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Questions to Consider while Localizing Your E-learning Courses

With organizations expanding across the globe, it is increasingly becoming important to provide online training that is tailored specifically for employees belonging to different cultures. Needless to say, learning becomes more meaningful when your employees will be able to relate and engage with the learning content. So, if you’re looking for consistency in your training deliverables, localization is your one-stop solution! But, let us first know:

What is Localization?

E-learning localization involves the adaptation of online courses according to the specific culture of learners. Localization is one step further than translation; it involves the customization of learning content in order to suit the ethnic, geographic, and cultural sensibilities of learners. When you are looking to reach out to a dispersed workforce, eLearning localization cannot be missed. However, the localization process can be complex and lengthy.

How is Localization Different from Translation?

Translation is the process of conveying meaning by changing text from one language to another. Localization is more about how the online content is adapted to make it more relevant for the target audience.

Translation focuses more on the language part and takes a neutral stand toward culture and region. Localization meets the cultural (expressions, symbols, colors, humor, etc.) and functional (address, currency, time, etc.) requirements of employees and organizations, depending on the region they are in and the kind of industry.

Why is Localization Important and How Can It Impact Learning?

Ensures Consistent Message Delivery:

What might be the norm in one country might be offensive in another. When a learner is not able to relate and comprehend the content, the very purpose of the training is lost. For instance, a Chinese sales team is shown how to address their client. They might not approve when they are taught to address clients with their first names instead of their title (Mr. or Miss). In the US calling a person with their first name is an accepted norm whereas in China, it is considered impolite.

Enhances Knowledge Acquisition and Retention:

The effectiveness of the course increases when the course is localized, since employees are able to relate to the content culturally. For instance, a badly translated idiom will dilute the meaning, whereas an appropriately translated idiom will make understanding better.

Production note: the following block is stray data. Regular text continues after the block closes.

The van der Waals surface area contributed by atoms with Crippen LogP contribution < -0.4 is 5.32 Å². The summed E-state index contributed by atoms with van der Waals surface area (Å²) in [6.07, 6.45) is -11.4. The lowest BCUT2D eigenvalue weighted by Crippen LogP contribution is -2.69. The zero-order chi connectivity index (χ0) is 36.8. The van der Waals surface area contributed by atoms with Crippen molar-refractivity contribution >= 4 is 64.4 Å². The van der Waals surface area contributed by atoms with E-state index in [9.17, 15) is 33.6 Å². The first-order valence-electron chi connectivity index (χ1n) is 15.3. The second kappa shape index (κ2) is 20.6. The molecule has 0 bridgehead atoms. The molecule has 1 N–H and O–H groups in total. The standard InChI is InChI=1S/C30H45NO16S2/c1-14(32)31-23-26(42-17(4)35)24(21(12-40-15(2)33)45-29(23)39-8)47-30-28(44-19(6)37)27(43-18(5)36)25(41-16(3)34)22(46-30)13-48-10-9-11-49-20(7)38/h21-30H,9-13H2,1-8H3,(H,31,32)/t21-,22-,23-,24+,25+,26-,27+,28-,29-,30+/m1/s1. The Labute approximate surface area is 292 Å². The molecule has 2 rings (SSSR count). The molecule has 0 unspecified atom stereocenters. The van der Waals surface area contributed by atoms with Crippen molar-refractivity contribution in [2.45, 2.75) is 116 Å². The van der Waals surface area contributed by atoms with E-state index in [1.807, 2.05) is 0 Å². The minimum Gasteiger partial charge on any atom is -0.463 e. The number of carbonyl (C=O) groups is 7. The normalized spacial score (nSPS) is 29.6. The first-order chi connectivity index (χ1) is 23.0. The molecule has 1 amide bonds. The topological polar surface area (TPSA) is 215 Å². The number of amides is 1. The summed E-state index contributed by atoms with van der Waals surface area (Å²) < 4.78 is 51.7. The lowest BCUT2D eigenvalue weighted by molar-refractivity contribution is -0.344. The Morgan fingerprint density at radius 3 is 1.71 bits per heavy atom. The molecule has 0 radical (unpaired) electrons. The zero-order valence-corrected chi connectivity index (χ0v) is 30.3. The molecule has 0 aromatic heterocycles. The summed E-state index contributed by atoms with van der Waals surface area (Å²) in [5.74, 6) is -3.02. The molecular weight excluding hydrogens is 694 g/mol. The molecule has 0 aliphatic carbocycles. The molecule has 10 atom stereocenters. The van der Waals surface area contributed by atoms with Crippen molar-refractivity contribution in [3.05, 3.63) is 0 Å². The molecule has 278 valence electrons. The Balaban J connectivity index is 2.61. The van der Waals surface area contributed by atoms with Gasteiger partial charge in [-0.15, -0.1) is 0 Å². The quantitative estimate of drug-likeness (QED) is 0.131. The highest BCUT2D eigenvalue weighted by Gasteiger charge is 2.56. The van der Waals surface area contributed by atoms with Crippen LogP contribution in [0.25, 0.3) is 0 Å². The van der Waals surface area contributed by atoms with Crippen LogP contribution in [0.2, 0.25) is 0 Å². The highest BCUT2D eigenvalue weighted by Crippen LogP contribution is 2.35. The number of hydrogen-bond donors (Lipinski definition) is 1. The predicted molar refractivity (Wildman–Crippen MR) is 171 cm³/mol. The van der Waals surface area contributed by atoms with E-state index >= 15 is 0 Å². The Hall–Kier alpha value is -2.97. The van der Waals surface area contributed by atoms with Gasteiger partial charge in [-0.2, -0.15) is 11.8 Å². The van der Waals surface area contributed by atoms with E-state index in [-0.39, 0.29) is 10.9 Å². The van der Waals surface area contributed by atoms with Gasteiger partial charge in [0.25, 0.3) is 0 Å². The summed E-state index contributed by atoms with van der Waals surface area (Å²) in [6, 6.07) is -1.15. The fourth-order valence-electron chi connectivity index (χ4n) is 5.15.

Learners will be able to acquire and retain knowledge better for performing efficiently on the job. And what happens without localization? The employee will eventually get distracted and lose interest due to the lack of connect with the course.

Fosters an Inclusive Learning Culture:

When an eLearning course is customized to the background of learners, they will find it more valuable than an eLearning course pushed out to the masses and devoid of language and cultural considerations. Learners are more likely to get pulled toward localized eLearning courses to seek what they need and when they need. Localize your eLearning to make your employees feel included and valued, irrespective of where they belong to.

What are the Items that Needs to be Localized in E-learning?

1. Content

If the course involves real-life scenarios and instances, ensure that the content is relevant for the learner. Also, idioms and colloquial examples should be appropriate for the audience. For instance, if you localize a sales course, give examples to show appropriate local and accepted etiquette, that have to be taken into account for client interactions.

2. Visuals

As important it is to localize text, images, and color also need to be considered. For instance, White is considered the symbol of purity and elegance in the Western countries, but in many Asian countries, White is synonymous to mourning.

3. Standards

Standards such as date, time, currency, units of measurement, etc., need to be localized for better relativity. For instance, In India, date is written in the DD-MM-YYYY format but the internationally accepted format is Month-Date-Year (MM-DD-YYYY). Time, currency, and units of measurements will change as region changes.

4. GUI

The Graphic User Interface needs to be customized to meet the needs of your multilingual employees. For instance, languages such as Hebrew and Arabic are read from right-to-left (RTL), unlike English which is left-to-right; therefore, the interface should be designed accordingly.

Additionally, the interface should be accountable for the expansion and contraction of content after translation, since some languages are more verbose than others. For instance, when content is translated from English to Mandarin, the text contracts by 20%; it expands by 40% when translated to German.

What about Native Experts for Better Accuracy?

Preparing an eLearning course for audiences belonging to different cultures and regions is a daunting and tedious process. Also, a lot of parameters have to be taken into account while ensuring the relevance and quality of the course. So, instead of taking risks, hiring subject matter experts and linguists to maintain the accuracy of the course is an apt option. These native experts hold the required skills and knowledge to ensure the appropriate use of terms and cultural variations in the localized version.

The localization of your online courses can go a long way in imparting training to your diverse workforce effectively. The answers to the questions discussed will help you localize your eLearning courses in a hassle-free and efficient manner. Want to know about the localization process and its best practices? Keep following this space for more.

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